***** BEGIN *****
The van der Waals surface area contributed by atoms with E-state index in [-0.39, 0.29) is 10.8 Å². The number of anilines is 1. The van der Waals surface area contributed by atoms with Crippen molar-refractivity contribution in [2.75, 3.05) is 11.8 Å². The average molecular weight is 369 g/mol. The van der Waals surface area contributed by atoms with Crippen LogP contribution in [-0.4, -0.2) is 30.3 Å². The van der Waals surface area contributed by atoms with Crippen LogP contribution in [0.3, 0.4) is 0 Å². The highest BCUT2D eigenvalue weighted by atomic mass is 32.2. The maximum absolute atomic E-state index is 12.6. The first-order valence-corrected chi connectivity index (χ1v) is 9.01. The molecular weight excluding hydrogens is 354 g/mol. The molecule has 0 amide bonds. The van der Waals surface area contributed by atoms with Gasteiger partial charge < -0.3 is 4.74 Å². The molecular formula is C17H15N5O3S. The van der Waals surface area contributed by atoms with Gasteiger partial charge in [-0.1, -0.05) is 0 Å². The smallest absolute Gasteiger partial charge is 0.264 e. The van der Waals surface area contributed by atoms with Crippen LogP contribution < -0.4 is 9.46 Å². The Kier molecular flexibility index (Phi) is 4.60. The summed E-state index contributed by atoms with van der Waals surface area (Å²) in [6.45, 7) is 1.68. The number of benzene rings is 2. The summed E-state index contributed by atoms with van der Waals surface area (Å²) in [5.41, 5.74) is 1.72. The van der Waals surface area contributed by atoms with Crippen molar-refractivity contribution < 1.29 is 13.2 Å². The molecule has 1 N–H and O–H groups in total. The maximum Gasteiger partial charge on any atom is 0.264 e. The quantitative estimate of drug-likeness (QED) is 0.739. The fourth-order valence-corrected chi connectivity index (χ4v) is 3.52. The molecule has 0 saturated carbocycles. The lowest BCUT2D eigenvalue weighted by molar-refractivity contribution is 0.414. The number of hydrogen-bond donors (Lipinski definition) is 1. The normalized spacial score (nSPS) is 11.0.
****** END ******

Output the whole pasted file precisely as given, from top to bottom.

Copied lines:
The van der Waals surface area contributed by atoms with E-state index in [-0.39, 0.29) is 10.8 Å². The number of anilines is 1. The van der Waals surface area contributed by atoms with Crippen molar-refractivity contribution in [2.75, 3.05) is 11.8 Å². The average molecular weight is 369 g/mol. The van der Waals surface area contributed by atoms with Crippen LogP contribution in [-0.4, -0.2) is 30.3 Å². The van der Waals surface area contributed by atoms with Crippen LogP contribution in [0.3, 0.4) is 0 Å². The highest BCUT2D eigenvalue weighted by atomic mass is 32.2. The maximum absolute atomic E-state index is 12.6. The first-order valence-corrected chi connectivity index (χ1v) is 9.01. The molecular weight excluding hydrogens is 354 g/mol. The molecule has 0 amide bonds. The van der Waals surface area contributed by atoms with Gasteiger partial charge < -0.3 is 4.74 Å². The molecular formula is C17H15N5O3S. The van der Waals surface area contributed by atoms with Gasteiger partial charge in [-0.1, -0.05) is 0 Å². The smallest absolute Gasteiger partial charge is 0.264 e. The van der Waals surface area contributed by atoms with Crippen LogP contribution < -0.4 is 9.46 Å². The Kier molecular flexibility index (Phi) is 4.60. The summed E-state index contributed by atoms with van der Waals surface area (Å²) in [6.45, 7) is 1.68. The number of benzene rings is 2. The summed E-state index contributed by atoms with van der Waals surface area (Å²) in [5.41, 5.74) is 1.72. The van der Waals surface area contributed by atoms with Crippen molar-refractivity contribution < 1.29 is 13.2 Å². The molecule has 1 N–H and O–H groups in total. The maximum Gasteiger partial charge on any atom is 0.264 e. The quantitative estimate of drug-likeness (QED) is 0.739. The fourth-order valence-corrected chi connectivity index (χ4v) is 3.52. The molecule has 0 saturated carbocycles. The lowest BCUT2D eigenvalue weighted by molar-refractivity contribution is 0.414. The number of hydrogen-bond donors (Lipinski definition) is 1. The normalized spacial score (nSPS) is 11.0.